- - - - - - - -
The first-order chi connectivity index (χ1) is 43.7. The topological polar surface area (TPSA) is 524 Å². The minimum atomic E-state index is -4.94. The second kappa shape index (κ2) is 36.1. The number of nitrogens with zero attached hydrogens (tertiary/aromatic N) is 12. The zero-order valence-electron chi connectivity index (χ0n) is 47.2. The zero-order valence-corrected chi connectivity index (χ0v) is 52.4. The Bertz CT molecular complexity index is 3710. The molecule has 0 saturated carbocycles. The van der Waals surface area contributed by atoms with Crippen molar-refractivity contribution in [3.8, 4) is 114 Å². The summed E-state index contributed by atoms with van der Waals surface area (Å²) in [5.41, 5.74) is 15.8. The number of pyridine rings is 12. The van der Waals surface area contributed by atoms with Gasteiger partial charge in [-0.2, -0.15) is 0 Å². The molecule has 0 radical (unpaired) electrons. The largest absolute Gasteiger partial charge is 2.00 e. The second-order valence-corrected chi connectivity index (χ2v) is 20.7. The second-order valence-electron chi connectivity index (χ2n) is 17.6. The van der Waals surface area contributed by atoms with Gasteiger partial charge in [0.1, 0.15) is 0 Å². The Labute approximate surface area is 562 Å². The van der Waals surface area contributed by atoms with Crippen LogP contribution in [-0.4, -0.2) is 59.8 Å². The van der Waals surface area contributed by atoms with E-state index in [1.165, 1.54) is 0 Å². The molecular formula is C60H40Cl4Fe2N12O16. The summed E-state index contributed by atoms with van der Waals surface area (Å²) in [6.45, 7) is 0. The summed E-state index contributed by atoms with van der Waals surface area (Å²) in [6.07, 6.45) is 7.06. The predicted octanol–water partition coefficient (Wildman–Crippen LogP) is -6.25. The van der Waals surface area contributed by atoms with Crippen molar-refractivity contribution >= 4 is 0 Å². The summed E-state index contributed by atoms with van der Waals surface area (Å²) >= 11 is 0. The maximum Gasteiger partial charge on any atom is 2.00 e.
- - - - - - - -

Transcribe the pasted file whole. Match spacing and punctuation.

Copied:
The first-order chi connectivity index (χ1) is 43.7. The topological polar surface area (TPSA) is 524 Å². The minimum atomic E-state index is -4.94. The second kappa shape index (κ2) is 36.1. The number of nitrogens with zero attached hydrogens (tertiary/aromatic N) is 12. The zero-order valence-electron chi connectivity index (χ0n) is 47.2. The zero-order valence-corrected chi connectivity index (χ0v) is 52.4. The Bertz CT molecular complexity index is 3710. The molecule has 0 saturated carbocycles. The van der Waals surface area contributed by atoms with Crippen molar-refractivity contribution in [3.8, 4) is 114 Å². The summed E-state index contributed by atoms with van der Waals surface area (Å²) in [5.41, 5.74) is 15.8. The number of pyridine rings is 12. The van der Waals surface area contributed by atoms with Gasteiger partial charge in [-0.2, -0.15) is 0 Å². The molecule has 0 radical (unpaired) electrons. The largest absolute Gasteiger partial charge is 2.00 e. The second-order valence-corrected chi connectivity index (χ2v) is 20.7. The second-order valence-electron chi connectivity index (χ2n) is 17.6. The van der Waals surface area contributed by atoms with Gasteiger partial charge in [0.1, 0.15) is 0 Å². The Labute approximate surface area is 562 Å². The van der Waals surface area contributed by atoms with Crippen LogP contribution in [-0.4, -0.2) is 59.8 Å². The van der Waals surface area contributed by atoms with E-state index in [1.165, 1.54) is 0 Å². The molecular formula is C60H40Cl4Fe2N12O16. The summed E-state index contributed by atoms with van der Waals surface area (Å²) in [6.45, 7) is 0. The summed E-state index contributed by atoms with van der Waals surface area (Å²) in [6.07, 6.45) is 7.06. The predicted octanol–water partition coefficient (Wildman–Crippen LogP) is -6.25. The van der Waals surface area contributed by atoms with Crippen molar-refractivity contribution >= 4 is 0 Å². The summed E-state index contributed by atoms with van der Waals surface area (Å²) >= 11 is 0. The maximum Gasteiger partial charge on any atom is 2.00 e.